Now that the Obama Administration has secured a second term, health reform is a “go”. Yet, gaps and questions remain, some of them potentially far more substantial than originally anticipated. While the mandate on individuals to purchase health insurance has survived as a “tax,” states will have much more flexibility to opt in or out of expanded Medicaid coverage without losing all of their federal Medicaid funding. And there is always the possibility of further cuts.
In the meantime, “wait and see” is no longer an option. With a “cup half full” vision, health reform can be viewed as a basic platform from which gaps can be filled. How can we make the most of this platform? How can we connect the people to the coverage offered by the exchanges and persuade people to buy it? How can we connect the people who buy coverage to the care they will need? And how can we do so in a way that doesn’t break the bank?
Some answers to these questions are offered below. I also invite you to join us on February 13-14, 2013 in Washington, D.C. at the Health Care Industry Access Initiative’s Access Summit where you can hear more from our experts in a variety of panel discussions about what will and won’t work to achieve access, and how health industry efforts are key to access and, in turn, the success of health reform.
If We Build The Exchanges, Will The Uninsured Come?
Much has been said about state delay and refusal to establish exchanges as a bad omen for health reform. But even the original Medicaid program adopted in 1965 did not have all of the states stepping up at first, with Arizona trailing the pack until as late as 1982 when it finally adopted a Medicaid managed care system pursuant to a federal waiver.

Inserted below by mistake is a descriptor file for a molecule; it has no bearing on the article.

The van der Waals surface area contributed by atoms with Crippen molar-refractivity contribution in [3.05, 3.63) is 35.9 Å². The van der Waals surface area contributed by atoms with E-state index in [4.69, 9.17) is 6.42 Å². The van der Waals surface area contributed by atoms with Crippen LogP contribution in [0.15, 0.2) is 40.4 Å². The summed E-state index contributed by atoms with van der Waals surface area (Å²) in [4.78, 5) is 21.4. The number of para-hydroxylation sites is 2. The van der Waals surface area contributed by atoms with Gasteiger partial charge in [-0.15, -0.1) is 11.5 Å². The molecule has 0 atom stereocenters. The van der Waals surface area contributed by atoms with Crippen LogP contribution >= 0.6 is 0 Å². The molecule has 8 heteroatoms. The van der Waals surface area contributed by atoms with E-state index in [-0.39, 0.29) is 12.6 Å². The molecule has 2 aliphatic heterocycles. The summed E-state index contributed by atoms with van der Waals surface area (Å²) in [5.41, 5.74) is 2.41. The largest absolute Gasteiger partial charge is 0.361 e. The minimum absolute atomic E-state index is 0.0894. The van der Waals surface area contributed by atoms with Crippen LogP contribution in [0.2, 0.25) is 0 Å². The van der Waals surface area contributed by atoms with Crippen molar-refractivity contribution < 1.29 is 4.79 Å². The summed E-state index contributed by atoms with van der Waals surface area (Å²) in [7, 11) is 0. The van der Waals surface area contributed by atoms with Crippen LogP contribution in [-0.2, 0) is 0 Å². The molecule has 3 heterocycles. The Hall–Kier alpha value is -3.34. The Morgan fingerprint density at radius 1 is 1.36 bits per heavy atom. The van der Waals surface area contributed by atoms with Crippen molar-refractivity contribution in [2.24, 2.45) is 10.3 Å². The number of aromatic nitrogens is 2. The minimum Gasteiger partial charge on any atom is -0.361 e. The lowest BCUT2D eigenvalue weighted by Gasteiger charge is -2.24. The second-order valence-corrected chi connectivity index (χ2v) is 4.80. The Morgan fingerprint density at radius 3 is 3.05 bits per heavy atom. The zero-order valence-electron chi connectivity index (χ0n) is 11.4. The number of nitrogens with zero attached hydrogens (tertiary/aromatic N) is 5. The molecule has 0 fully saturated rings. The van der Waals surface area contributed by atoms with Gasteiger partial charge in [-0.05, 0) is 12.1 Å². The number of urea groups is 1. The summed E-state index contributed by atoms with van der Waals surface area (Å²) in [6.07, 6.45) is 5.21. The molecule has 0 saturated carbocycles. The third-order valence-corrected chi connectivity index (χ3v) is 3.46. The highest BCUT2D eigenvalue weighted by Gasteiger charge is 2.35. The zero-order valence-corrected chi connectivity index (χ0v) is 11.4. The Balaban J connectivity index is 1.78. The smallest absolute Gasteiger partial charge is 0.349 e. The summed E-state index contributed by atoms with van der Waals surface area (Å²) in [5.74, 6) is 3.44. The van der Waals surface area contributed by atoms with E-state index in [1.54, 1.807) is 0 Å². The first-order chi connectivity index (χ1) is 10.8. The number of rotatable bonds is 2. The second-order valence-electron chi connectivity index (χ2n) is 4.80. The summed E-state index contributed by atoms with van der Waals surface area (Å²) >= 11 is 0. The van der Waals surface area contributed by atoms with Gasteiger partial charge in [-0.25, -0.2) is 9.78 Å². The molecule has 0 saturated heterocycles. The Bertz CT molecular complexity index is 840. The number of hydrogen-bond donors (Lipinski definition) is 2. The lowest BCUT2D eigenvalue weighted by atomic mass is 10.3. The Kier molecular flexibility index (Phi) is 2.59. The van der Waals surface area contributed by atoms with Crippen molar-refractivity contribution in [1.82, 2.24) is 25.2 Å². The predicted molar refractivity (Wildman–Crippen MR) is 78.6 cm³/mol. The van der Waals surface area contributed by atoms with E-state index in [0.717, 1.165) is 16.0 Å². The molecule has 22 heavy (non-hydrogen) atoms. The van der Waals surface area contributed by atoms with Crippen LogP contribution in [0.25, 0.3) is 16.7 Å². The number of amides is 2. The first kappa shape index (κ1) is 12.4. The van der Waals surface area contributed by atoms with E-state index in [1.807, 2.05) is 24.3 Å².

Eighteen states (including DC) already have filed blueprints with the feds to establish exchanges, and another seven are currently planning federal/state partnership exchanges. These states include Massachusetts, of course, but also California, where nearly 10 percent of the current uninsured population resides. Other states may do so later, perhaps in response to a federally operated exchange, or because it ultimately becomes the will of the people.
Politics aside, the success (or failure) of the opt-in states will inform the decisions of the states now choosing to sit on the sidelines. Thus, states that decide to move forward to create exchanges can serve as “laboratories” for health care access strategies.
But, unlike the “field of dreams,” just because exchanges are built does not mean that people will come automatically to buy health insurance. For some, the pain of the individual mandate penalty may simply not be severe enough to overcome the cost of health insurance. We already know from previous experience, including SCHIP and the more recent ACA high-risk pool, that many who qualify for existing health care coverage programs don’t enroll in them for reasons including cost, lack of knowledge, the stigma of public assistance, and the simple lack of time.
How can we make the exchanges that are adopted robust marketplaces that promote the benefits and rewards of health coverage effectively? How can we make it easy for people to demonstrate eligibility and then to choose and enroll in a health plan? And once they are enrolled, how can we keep people in the system, without inadvertent drops in coverage from reenrollment glitches?
Experiments with in-store kiosks, on-line purchasing, collaborations between insurers and big box retailers, and similar steps to become consumer-friendly are showing promise for connecting people with coverage. So, too, are technological advancements, including “apps,” that can connect younger, healthier people to insurance coverage. As a result, companies in technology and retail are becoming health care companies in unprecedented numbers.
Success in health reform will depend on knowing the customer and tailoring products and approaches accordingly. So what do we already know about the exchange-eligible population? It is an ethnic, working population largely hailing from Latin American countries that lack a culture of health insurance. They are busy– often working multiple jobs without employer-sponsored health insurance – and have little time to choose among health plan options. Mass mailings, which worked well for the Medicare Part D senior population, are not necessarily successful with this anticipated exchange-eligible population. Repeated personal contacts, especially by trusted individuals, do work.
If The Uninsured Obtain Coverage, Can They Obtain Access To Care?